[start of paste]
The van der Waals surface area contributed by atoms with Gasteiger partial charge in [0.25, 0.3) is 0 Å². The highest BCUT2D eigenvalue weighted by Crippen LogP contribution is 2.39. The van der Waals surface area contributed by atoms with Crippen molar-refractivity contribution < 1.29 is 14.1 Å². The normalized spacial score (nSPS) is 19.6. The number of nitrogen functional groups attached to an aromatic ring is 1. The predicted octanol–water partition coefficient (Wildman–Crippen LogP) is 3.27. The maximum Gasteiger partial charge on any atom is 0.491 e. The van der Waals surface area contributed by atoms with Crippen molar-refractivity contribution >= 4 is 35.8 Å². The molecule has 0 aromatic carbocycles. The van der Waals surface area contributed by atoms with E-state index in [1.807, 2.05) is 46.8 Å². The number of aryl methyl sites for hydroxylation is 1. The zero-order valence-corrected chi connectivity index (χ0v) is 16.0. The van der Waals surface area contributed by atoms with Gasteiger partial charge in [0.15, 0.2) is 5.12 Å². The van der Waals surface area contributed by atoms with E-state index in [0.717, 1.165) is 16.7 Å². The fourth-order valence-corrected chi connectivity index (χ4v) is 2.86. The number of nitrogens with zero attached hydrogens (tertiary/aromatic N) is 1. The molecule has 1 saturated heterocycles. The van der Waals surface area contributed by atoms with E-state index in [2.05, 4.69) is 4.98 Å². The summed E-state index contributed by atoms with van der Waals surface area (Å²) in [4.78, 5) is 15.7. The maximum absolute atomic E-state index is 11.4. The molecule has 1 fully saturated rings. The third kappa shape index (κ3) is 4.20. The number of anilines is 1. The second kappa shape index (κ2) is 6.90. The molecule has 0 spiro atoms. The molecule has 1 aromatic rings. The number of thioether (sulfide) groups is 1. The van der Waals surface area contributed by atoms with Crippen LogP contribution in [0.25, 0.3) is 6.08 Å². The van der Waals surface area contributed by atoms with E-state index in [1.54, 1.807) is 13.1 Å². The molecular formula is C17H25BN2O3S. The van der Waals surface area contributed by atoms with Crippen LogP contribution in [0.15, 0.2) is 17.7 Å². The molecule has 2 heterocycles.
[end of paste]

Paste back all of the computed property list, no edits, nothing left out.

The van der Waals surface area contributed by atoms with Gasteiger partial charge in [0.25, 0.3) is 0 Å². The highest BCUT2D eigenvalue weighted by Crippen LogP contribution is 2.39. The van der Waals surface area contributed by atoms with Crippen molar-refractivity contribution < 1.29 is 14.1 Å². The normalized spacial score (nSPS) is 19.6. The number of nitrogen functional groups attached to an aromatic ring is 1. The predicted octanol–water partition coefficient (Wildman–Crippen LogP) is 3.27. The maximum Gasteiger partial charge on any atom is 0.491 e. The van der Waals surface area contributed by atoms with Crippen molar-refractivity contribution >= 4 is 35.8 Å². The molecule has 0 aromatic carbocycles. The van der Waals surface area contributed by atoms with E-state index in [1.807, 2.05) is 46.8 Å². The number of aryl methyl sites for hydroxylation is 1. The zero-order valence-corrected chi connectivity index (χ0v) is 16.0. The van der Waals surface area contributed by atoms with Gasteiger partial charge in [0.15, 0.2) is 5.12 Å². The van der Waals surface area contributed by atoms with E-state index in [0.717, 1.165) is 16.7 Å². The fourth-order valence-corrected chi connectivity index (χ4v) is 2.86. The number of nitrogens with zero attached hydrogens (tertiary/aromatic N) is 1. The molecule has 1 saturated heterocycles. The van der Waals surface area contributed by atoms with E-state index in [2.05, 4.69) is 4.98 Å². The summed E-state index contributed by atoms with van der Waals surface area (Å²) in [4.78, 5) is 15.7. The maximum absolute atomic E-state index is 11.4. The molecule has 1 fully saturated rings. The third kappa shape index (κ3) is 4.20. The number of anilines is 1. The second kappa shape index (κ2) is 6.90. The molecule has 0 spiro atoms. The molecule has 1 aromatic rings. The number of thioether (sulfide) groups is 1. The van der Waals surface area contributed by atoms with Crippen LogP contribution in [0.25, 0.3) is 6.08 Å². The van der Waals surface area contributed by atoms with E-state index in [1.54, 1.807) is 13.1 Å². The molecular formula is C17H25BN2O3S. The van der Waals surface area contributed by atoms with Crippen LogP contribution in [0.15, 0.2) is 17.7 Å². The molecule has 2 heterocycles.